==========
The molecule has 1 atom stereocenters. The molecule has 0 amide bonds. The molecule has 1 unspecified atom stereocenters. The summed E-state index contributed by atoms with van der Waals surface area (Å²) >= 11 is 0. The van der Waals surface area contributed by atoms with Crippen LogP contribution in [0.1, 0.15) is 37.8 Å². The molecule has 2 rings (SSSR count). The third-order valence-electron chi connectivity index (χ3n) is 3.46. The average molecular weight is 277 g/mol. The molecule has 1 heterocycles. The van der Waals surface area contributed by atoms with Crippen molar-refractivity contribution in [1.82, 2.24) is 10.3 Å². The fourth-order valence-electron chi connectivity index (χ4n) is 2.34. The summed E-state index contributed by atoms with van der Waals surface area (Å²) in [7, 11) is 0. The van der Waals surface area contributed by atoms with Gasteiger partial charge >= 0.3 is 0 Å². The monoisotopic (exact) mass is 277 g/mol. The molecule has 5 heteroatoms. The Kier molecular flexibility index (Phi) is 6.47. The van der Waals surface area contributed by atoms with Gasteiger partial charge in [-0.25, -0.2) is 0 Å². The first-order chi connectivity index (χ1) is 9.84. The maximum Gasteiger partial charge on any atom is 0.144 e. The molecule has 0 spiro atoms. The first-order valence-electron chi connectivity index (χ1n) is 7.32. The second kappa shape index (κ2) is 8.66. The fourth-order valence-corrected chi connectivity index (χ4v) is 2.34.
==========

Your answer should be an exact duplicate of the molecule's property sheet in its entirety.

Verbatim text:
The molecule has 1 atom stereocenters. The molecule has 0 amide bonds. The molecule has 1 unspecified atom stereocenters. The summed E-state index contributed by atoms with van der Waals surface area (Å²) >= 11 is 0. The van der Waals surface area contributed by atoms with Crippen LogP contribution in [0.1, 0.15) is 37.8 Å². The molecule has 2 rings (SSSR count). The third-order valence-electron chi connectivity index (χ3n) is 3.46. The average molecular weight is 277 g/mol. The molecule has 1 heterocycles. The van der Waals surface area contributed by atoms with Crippen molar-refractivity contribution in [1.82, 2.24) is 10.3 Å². The fourth-order valence-electron chi connectivity index (χ4n) is 2.34. The summed E-state index contributed by atoms with van der Waals surface area (Å²) in [7, 11) is 0. The van der Waals surface area contributed by atoms with Gasteiger partial charge >= 0.3 is 0 Å². The monoisotopic (exact) mass is 277 g/mol. The molecule has 5 heteroatoms. The Kier molecular flexibility index (Phi) is 6.47. The van der Waals surface area contributed by atoms with Gasteiger partial charge in [-0.25, -0.2) is 0 Å². The first-order chi connectivity index (χ1) is 9.84. The maximum Gasteiger partial charge on any atom is 0.144 e. The molecule has 0 spiro atoms. The first-order valence-electron chi connectivity index (χ1n) is 7.32. The second kappa shape index (κ2) is 8.66. The fourth-order valence-corrected chi connectivity index (χ4v) is 2.34.